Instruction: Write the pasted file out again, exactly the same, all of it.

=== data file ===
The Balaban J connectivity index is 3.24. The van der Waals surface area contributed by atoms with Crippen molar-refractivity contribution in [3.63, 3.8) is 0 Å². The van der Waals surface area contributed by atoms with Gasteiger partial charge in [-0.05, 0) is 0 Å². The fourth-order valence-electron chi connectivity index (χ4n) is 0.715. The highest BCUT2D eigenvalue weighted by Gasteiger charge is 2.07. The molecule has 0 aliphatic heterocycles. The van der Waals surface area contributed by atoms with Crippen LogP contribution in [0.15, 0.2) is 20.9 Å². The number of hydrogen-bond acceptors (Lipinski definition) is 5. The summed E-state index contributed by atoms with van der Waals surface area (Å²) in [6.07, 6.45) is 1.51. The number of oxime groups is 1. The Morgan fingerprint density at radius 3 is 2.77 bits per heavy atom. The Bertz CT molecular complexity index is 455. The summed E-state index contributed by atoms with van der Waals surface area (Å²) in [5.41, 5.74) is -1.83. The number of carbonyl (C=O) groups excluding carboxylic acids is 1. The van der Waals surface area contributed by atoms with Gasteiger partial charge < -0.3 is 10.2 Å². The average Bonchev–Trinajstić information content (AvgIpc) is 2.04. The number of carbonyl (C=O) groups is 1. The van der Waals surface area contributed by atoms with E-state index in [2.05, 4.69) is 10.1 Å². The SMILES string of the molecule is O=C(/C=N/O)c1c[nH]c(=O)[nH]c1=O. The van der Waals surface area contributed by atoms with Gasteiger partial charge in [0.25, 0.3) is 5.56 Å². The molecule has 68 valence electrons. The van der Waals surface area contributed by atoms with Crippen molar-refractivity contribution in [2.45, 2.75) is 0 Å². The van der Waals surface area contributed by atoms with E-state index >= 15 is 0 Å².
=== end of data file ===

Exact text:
The Balaban J connectivity index is 3.24. The van der Waals surface area contributed by atoms with Crippen molar-refractivity contribution in [3.63, 3.8) is 0 Å². The van der Waals surface area contributed by atoms with Gasteiger partial charge in [-0.05, 0) is 0 Å². The fourth-order valence-electron chi connectivity index (χ4n) is 0.715. The highest BCUT2D eigenvalue weighted by Gasteiger charge is 2.07. The molecule has 0 aliphatic heterocycles. The van der Waals surface area contributed by atoms with Crippen LogP contribution in [0.15, 0.2) is 20.9 Å². The number of hydrogen-bond acceptors (Lipinski definition) is 5. The summed E-state index contributed by atoms with van der Waals surface area (Å²) in [6.07, 6.45) is 1.51. The number of oxime groups is 1. The Morgan fingerprint density at radius 3 is 2.77 bits per heavy atom. The Bertz CT molecular complexity index is 455. The summed E-state index contributed by atoms with van der Waals surface area (Å²) in [5.41, 5.74) is -1.83. The number of carbonyl (C=O) groups excluding carboxylic acids is 1. The van der Waals surface area contributed by atoms with Gasteiger partial charge < -0.3 is 10.2 Å². The average Bonchev–Trinajstić information content (AvgIpc) is 2.04. The number of carbonyl (C=O) groups is 1. The van der Waals surface area contributed by atoms with E-state index in [2.05, 4.69) is 10.1 Å². The SMILES string of the molecule is O=C(/C=N/O)c1c[nH]c(=O)[nH]c1=O. The van der Waals surface area contributed by atoms with Gasteiger partial charge in [0.25, 0.3) is 5.56 Å². The molecule has 68 valence electrons. The van der Waals surface area contributed by atoms with Crippen molar-refractivity contribution in [2.45, 2.75) is 0 Å². The van der Waals surface area contributed by atoms with E-state index >= 15 is 0 Å².